Footprints of hiking’s popularity are everywhere
More people are hiking long trails from end to end, particularly on some of the crown jewels in the United States. Word of mouth and hard data bear that out.
There are no specific overall numbers regarding thru-hiking nationally, but there are markers of hiking’s popularity, said Wesley Trimble, outreach and communications manager at the American Hiking Society, an advocacy group based in Colorado. The number of Americans day-hiking has risen 22 percent over the last three years, and there has been an 11 percent increase in backpacking.
Trail associations back up the idea, too, Trimble said. “I haven’t talked to a single organization that hasn’t seen an increase (in thru-hiking) over the last five years for sure.”
Two paths that touch the Midwest are seeing more thru-hikers, too — or at least more hikers out for longer stretches. The greatest interest on the North Country National Scenic Trail, the nation’s longest footpath, is thru-hiking by state.
The North Country’s association set down rules for recognizing thru-hikes beginning in 2012. Four hikers joined its 4,000-mile club in 2016, including James Lunning of Minneapolis. Andrea Ketchmark, the nonprofit’s executive director, said she knows of two hikers currently attempting to hike all 4,600 miles end to end, but the extreme length has inherent barriers. The North Country trail spans from Lake Sakakawea, northwest of Bismarck, N.D., across northern Minnesota and Wisconsin, and finishes in Port Henry in northeast New York state.
“It’s a challenge to do 4,000 miles, but we are seeing people who want to do entire states. We are seeing people who want to go farther,” Ketchmark said.
The trail has positioned itself as an alternative to more popular and heavily traveled trails like the Pacific Crest and Appalachian, which saw hiking numbers spike after popular books and movies circulated in recent years.
Numbers show thru-hiking 1,000 miles across Wisconsin is something people want to do on the Ice Age National Scenic Trail.
The first person to walk the trail end-to-end was Jim Staudacher, a student at the time, in 1979. Fifty more people followed his lead over the next 30 years, said Eric Sherman, membership director for the Ice Age Trail Alliance. Then, came a sizable jump in a shorter amount of time. Since 2009, 120 more people have completed thru-hikes. While not staggering numbers, they are a tangible sign of increased interest in a trail that even its home state residents still are discovering.
“I guess it is a steep learning curve,” Sherman said. “There is a lot to be learned still.”
Only half complete and much of it connected by country roads, the Ice Age is still a trail in progress. Sherman said there is a misunderstanding among newcomers to the trail, who can’t imagine it being hiked in full if it is not complete. But once hiked, the trail wins over users.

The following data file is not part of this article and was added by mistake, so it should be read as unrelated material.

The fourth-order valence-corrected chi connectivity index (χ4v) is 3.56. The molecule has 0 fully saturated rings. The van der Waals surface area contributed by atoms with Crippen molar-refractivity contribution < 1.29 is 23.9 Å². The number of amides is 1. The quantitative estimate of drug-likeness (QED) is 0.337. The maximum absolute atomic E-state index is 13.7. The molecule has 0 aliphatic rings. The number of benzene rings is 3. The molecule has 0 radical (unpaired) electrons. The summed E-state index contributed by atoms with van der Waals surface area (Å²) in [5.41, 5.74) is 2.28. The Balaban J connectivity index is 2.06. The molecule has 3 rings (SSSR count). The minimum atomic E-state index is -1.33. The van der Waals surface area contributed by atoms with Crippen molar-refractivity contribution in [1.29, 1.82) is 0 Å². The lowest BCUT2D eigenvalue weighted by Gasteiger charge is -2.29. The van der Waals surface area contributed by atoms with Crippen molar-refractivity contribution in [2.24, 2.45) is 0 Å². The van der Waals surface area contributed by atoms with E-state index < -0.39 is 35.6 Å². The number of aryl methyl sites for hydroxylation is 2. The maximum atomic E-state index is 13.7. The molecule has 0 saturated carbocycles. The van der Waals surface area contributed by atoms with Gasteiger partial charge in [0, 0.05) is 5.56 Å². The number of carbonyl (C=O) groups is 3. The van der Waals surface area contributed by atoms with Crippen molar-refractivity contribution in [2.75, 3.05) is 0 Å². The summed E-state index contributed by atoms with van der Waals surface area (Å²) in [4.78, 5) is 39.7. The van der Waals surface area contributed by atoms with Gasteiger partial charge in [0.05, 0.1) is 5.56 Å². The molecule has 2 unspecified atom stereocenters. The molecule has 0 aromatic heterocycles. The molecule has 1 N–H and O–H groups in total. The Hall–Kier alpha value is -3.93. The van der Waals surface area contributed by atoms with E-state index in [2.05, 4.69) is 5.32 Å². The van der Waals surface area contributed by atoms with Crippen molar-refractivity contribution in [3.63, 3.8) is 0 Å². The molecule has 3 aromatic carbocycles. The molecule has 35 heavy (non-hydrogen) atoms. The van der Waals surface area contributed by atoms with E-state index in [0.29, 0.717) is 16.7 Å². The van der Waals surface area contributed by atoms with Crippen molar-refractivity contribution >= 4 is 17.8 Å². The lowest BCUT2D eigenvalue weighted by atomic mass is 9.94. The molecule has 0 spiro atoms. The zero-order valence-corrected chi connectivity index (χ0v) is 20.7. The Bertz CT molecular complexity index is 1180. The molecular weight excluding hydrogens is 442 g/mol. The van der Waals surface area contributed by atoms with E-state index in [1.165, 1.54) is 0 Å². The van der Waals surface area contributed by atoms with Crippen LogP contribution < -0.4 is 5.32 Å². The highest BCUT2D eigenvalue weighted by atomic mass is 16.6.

“It’s like a triumph of low expectations,” Sherman said. “You are not expecting much once you get out of the woods and starting walking down the shoulder of the road, but that is where you have the nice interactions with people who live along those roads.”
The interest is expected to continue as the alliance adds trail miles through land acquisitions or easements, and people dig into resources like the trail guide or Mammoth Tracks app.
“If you are interested in taking on some big adventure like this, the amount of information you have is night and day compared to 20 years ago,” Sherman said. “That explains a lot. ”
Motivations are many
What’s driving the uptick? Multiple things, said Trimble of the American Hiking Society.
• Media. The Pacific Crest Trail Association showed a spike in thru-hikers after author Cheryl Strayed (formerly of Minnesota) wrote with suspense and humor of her PCT hike in her 2012 bestselling book “Wild.” The movie version with Reese Witherspoon in 2014 also boosted numbers, said Trimble, who walked the trail himself in 2014. What “Wild” did for the PCT, “Walk in the Woods” by Bill Bryson did for the Appalachian Trail.
• Cultural shifts. This is two-pronged. Millennials, who have become the biggest population of U.S. workers, crave freedom from a traditional 9-to-5. Many are opting for freelance work, and that freedom is manifesting in what they do in their spare time, Trimble said. Some millennials are seeking jobs that allow the free time to, say, take on a multiweek thru-hike unimpeded.
“Millennials value lifestyle and experience over wealth and stability,” Trimble said. “Those two things play really well in the thru-hiking culture.” Trimble recalled his own thru-hike of the PCT in 2014. He ran into many others of his ilk who were taking sabbaticals from their jobs or who worked for startups with flexible job schedules.
• Off the grid. “A lot of people are looking to get away from the busyness and technology and connect with nature,” Trimble said. Long-distance hiking affords the time — and place — to recalibrate.